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Késia Decoté Rodrigues is originally from Brazil. She joined Oxford Brookes in September 2014 and her thesis title is ‘For a dramaturgy of the piano recital – an investigation of interdisciplinary strategies for classical piano performances’.
I was in my home country of Brazil, thinking about developing research on interdisciplinary approaches to my piano recitals. I started to search online and found the prospect of the MA in Contemporary Arts and Music, and thought: ‘that is exactly what I am looking for!’
I did my MA in Contemporary Arts and Music here in 2011/2012, and it was just natural to look to carry on my MA research project into a PhD. My MA supervisor is an amazing artist and academic; he was really supportive and insightful, and I wanted to carry on my PhD under his supervision. Additionally, I enjoyed greatly the true closeness and intense exchange between the arts disciplines in the School of Arts, and the unique guideline in our course, which combines freedom in the creative processes with rigorous academic reflection.
I was working with music in Brazil, performing solo and in ensembles, and teaching the piano. Ah, and of course, I was also collecting ideas and organising my plans for my PhD research, besides applying for funding.
As I had done my MA at Oxford Brookes, I was already familiar with the environment, I already knew my supervisor and the technical staff well, therefore I settled in quite naturally. The support and resources available at Brookes have been very helpful, but what makes me more grateful is how willing the staff are to go beyond what is already available, in order to support us in whatever we need. For example, when I started my PhD, we did have an issue about work space in the School of Arts. I saw my supervisor and the administrators really trying to find solutions, and now we are much more equipped with work conditions, with a shared studio and a shared office. Another example: since we don’t have a proper concert hall in the School of Arts yet, the University has always spared no efforts to hire pianos for my research projects, so I can present them with the desired quality. Also, I am so grateful to the librarians; they were always so swift to purchase any books or articles that I needed. All that kind and efficient support has given me the conditions to carry on my research in the best possible way.
My research investigates interdisciplinary strategies for the piano recital, and aims to explore new and innovative ways to present classical music and engage audiences. The starting point of my research emerged from my practice as a classical pianist, from my questions about the conventions of live classical music, for example: the usual lack of visuals in the performance space, and the formal behaviour expected from musicians and audience. Then, in my research, I have proposed to explore ways to shape my piano recitals as a comprehensive work of art, incorporating elements from theatre and visual arts in my performances.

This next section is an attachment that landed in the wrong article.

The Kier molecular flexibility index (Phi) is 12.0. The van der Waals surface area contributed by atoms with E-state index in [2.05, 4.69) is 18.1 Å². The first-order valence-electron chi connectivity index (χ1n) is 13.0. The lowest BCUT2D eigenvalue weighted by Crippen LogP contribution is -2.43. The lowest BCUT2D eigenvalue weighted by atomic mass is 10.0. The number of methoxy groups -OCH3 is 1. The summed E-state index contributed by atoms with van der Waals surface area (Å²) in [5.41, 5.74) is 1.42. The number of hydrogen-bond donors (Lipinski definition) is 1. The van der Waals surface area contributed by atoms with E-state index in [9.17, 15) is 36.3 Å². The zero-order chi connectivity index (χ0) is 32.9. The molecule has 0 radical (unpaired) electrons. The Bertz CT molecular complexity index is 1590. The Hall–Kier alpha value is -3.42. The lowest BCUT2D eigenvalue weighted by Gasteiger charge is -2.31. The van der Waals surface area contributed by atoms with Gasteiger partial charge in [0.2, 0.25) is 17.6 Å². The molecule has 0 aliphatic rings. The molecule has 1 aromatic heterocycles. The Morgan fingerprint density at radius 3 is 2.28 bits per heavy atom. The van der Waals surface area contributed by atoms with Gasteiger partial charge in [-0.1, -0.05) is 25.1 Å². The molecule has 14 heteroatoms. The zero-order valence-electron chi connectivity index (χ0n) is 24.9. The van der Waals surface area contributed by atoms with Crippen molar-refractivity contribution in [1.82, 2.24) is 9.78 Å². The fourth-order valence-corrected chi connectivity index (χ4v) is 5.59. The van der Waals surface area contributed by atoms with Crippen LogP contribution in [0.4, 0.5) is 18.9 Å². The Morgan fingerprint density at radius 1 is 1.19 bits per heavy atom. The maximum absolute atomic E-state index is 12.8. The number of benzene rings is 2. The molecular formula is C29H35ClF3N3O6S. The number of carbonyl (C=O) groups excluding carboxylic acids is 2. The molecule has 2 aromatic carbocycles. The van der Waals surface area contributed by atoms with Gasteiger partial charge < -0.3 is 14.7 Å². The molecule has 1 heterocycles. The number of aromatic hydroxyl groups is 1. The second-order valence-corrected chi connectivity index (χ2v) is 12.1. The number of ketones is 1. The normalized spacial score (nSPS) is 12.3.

I carry on my practice-based PhD research by developing and presenting experimental piano performance projects. Those projects have investigated specific elements combined in the piano recital, such as: installation, storytelling, lights, theatre, performance art, and dance. Also, I have proposed some challenges to the conventional role of the spectator, for example, by delivering one-to-one performances, and by presenting the piano recital as a kind of promenade performance.
In my PhD final show ‘myths & visions’ the performance started outdoors then carried on indoors, the musical programme was woven with elements from dance (my movements were all choreographed), and the audience was guided by ushers to walk and sit in designated areas at specific moments in the performance. I presented it in three sold out evenings in the Drama Studio. It was reassuring to have such a warm response from both the audience from Brookes and from the external community, who also gave me really insightful feedback. Some audience members highlighted that it was a very original and engaging work; a fresh way to experience classical music.
I really enjoyed the opportunity to engage deeper with the topic that I am so passionate about, and have the support to reflect about it in a very focused way. I think the biggest challenge I faced was the self-discipline aspect, as we are supposed to be independent in our daily research routine. Sometimes the deadlines seems so far away, which can make it easy to get distracted. One thing that helped me was to set smaller and closer goals throughout the process. For example, to set the goal to write papers for conferences, or to target a date to have some work finished.
I am really happy with the research training I received at Brookes. I knew the institution from my MA, and I was very aware that Brookes was the institution where I wanted to continue my research. I really like and identify myself with the combination of great creative freedom with rigorous reflection that we have at the School of Arts. I admire my supervisor very much as an artist and as an academic, and I am so grateful for his generosity, wisdom, and creative insights to my research. And, the weekly PhD seminars in the School of Arts (where we present work-in-progress and receive feedback from our colleagues) has been a privileged forum that added so much to my creative and reflective processes. I only wish I had the opportunity to have more teaching training during my PhD, but this is something that I can try to improve afterwards.
I would like to pursue a combined path: artistic and academic. I want to establish my career as a pianist, developing my interdisciplinary projects involving piano performance. Simultaneously, I am looking forward to keeping engaged in academia and further developing my research.